A seven-year-old autistic boy who disappeared from his Cape Breton home two days ago was found alive, unconscious, suffering from hypothermia and huddled in an area of thick brush and snow on Monday.
Searchers found James Delorey in the woods about 1.3 kilometres from his home in South Bar, near Sydney, N.S., at approximately 12:15 p.m., said Cape Breton Regional Police Chief Myles Burke.
"James is in a very serious situation at this point," he said.
Paramedics and search-and-rescue teams managed to move the boy, who is in critical condition, to a waiting EHS LifeFlight helicopter that was able to land about 400 metres away from where he was found.
Nearly four hours after being discovered, the boy was airlifted to the IWK Health Centre in Halifax.
"With the paramedics doing their job and getting the 400 metres to where the chopper landed, it took an extreme amount of time and a lot of effort on their part to extract him from the area he was located," said Const. Kenny Routledge.
"With the seriousness of his condition, moving him very slow and precisely is imperative," he said.
Paul Maynard, spokesman for Nova Scotia Emergency Health Services, said earlier Monday that the boy had "a faint pulse" and was hypothermic.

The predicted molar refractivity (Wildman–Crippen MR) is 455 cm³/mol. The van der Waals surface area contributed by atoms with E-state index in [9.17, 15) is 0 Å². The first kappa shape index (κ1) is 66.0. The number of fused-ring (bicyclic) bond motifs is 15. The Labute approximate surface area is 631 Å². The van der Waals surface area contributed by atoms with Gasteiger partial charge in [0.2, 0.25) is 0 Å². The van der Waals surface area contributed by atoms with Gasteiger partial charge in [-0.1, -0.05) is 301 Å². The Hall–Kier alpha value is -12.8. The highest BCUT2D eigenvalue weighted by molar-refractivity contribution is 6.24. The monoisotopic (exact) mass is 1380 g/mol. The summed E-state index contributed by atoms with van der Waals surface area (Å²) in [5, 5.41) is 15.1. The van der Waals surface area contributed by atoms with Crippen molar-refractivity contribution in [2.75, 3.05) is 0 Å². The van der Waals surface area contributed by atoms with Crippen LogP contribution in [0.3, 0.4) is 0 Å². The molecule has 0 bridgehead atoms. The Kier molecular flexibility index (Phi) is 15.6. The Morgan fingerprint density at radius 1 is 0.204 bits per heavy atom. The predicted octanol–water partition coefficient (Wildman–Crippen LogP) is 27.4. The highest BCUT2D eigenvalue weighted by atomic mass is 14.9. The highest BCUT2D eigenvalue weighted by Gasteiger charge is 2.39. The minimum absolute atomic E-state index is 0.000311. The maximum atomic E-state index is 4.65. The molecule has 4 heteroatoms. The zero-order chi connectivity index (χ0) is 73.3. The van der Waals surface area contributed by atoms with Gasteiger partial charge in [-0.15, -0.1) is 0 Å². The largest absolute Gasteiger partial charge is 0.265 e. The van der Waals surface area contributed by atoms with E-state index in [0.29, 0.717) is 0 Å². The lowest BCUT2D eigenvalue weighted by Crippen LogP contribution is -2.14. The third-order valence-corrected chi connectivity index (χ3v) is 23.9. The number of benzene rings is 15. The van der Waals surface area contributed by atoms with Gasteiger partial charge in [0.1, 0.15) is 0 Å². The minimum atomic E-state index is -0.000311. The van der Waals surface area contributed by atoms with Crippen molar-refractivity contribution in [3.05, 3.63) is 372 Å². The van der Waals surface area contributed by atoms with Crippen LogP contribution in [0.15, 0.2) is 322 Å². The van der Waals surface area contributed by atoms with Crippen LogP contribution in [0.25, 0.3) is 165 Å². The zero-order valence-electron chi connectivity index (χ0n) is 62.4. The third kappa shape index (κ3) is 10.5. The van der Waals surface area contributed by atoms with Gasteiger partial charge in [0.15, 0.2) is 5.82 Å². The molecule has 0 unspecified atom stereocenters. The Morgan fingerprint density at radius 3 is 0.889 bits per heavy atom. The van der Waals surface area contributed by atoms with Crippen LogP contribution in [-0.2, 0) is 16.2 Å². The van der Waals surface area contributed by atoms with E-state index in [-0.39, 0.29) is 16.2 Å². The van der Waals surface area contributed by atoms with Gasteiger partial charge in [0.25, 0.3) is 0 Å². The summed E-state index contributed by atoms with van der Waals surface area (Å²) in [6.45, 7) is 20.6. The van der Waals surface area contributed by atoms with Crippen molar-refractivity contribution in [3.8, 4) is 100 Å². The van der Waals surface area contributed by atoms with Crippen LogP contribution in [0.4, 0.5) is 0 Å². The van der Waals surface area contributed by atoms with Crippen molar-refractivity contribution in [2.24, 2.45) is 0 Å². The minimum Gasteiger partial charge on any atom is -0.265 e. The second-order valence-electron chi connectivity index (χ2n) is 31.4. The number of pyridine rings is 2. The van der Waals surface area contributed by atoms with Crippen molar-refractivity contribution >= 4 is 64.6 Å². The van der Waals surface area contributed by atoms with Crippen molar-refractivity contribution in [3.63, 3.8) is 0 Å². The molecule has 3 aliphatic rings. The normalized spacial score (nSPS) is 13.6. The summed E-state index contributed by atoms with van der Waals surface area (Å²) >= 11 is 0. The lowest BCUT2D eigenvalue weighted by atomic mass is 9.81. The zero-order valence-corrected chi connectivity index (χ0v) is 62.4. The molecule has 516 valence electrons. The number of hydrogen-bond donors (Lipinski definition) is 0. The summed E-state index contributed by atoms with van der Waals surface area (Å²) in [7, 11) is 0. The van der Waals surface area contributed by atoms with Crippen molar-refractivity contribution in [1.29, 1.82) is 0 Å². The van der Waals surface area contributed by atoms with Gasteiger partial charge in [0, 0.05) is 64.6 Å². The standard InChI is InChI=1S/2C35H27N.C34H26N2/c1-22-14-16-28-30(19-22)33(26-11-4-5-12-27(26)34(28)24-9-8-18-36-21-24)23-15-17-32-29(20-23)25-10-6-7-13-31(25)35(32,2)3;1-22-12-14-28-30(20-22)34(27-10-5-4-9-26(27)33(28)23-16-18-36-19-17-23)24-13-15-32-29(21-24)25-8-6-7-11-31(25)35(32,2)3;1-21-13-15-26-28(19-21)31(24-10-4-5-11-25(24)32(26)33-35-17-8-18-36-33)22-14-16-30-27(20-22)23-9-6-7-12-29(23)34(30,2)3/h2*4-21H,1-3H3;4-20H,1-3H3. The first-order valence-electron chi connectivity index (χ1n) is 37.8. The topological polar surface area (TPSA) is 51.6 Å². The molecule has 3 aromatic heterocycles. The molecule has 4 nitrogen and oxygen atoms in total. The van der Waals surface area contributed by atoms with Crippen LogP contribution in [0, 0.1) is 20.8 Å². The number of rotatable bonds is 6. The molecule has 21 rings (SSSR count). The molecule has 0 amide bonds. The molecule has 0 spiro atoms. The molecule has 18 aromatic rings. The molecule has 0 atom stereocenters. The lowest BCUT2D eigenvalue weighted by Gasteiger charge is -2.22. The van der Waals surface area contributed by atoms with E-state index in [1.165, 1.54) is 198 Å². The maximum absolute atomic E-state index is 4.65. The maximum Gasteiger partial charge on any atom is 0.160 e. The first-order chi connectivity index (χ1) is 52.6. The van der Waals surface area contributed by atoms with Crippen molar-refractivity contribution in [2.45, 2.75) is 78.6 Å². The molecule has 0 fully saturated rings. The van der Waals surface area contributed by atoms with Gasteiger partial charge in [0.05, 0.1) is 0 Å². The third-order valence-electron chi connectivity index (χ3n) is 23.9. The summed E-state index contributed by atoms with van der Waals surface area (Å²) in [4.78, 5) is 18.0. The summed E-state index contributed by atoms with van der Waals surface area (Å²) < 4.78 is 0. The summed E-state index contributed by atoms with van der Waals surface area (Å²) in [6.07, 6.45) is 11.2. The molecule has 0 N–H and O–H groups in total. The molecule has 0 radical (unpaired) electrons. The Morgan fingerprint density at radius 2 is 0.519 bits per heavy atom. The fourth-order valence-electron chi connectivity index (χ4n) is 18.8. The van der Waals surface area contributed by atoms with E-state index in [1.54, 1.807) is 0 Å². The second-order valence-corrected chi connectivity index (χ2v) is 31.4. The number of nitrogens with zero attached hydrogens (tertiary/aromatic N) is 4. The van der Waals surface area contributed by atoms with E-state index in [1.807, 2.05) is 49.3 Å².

Halifax Regional Search and Rescue volunteers had found Delorey by a brook near Kilkenny Lake. Paramedics were flown to the scene in a helicopter to assess the boy's condition.
Followed the family dog
Delorey, who doesn't speak, wandered out of the family backyard at about 2 p.m. on Saturday. He was apparently following the family's dog, named Chance.
The boy was wearing only jeans, a shirt and a vest — nothing to prepare for the cold temperatures and heavy snow that hit the area that day.
On Monday morning, Chance returned home. Search and rescue officials said a team was working to trace the dog's tracks when another team located Delorey in the direction they were travelling.
"We were searching in areas that we felt had the highest probability that he would be found," said Michael Murray of Halifax Regional Search and Rescue. "Looking at some of the statistical information we have about children like him and his age, we were able to determine roughly how far we might expect … to find him."
Murray said while no one will know for sure how the boy survived in such cold, being in thick brush may have helped.
"Perhaps with a dog, [he] was able to sort of huddle close to the dog and that perhaps gave him enough body heat to survive," said Murray.
"The conditions out there were very difficult to search in. We had a very young child so there was a great sense of urgency."
The massive search effort included search-and-rescue teams from around Nova Scotia, as well as hundreds of community volunteers.
Paul Vienneau, the search commander for Cape Breton Search and Rescue, said missing children usually prompt the biggest response in a search.
"This search pulled all the teams together in the province," he said. "The volunteers from the fire department, the public, it all came together. It was fantastic."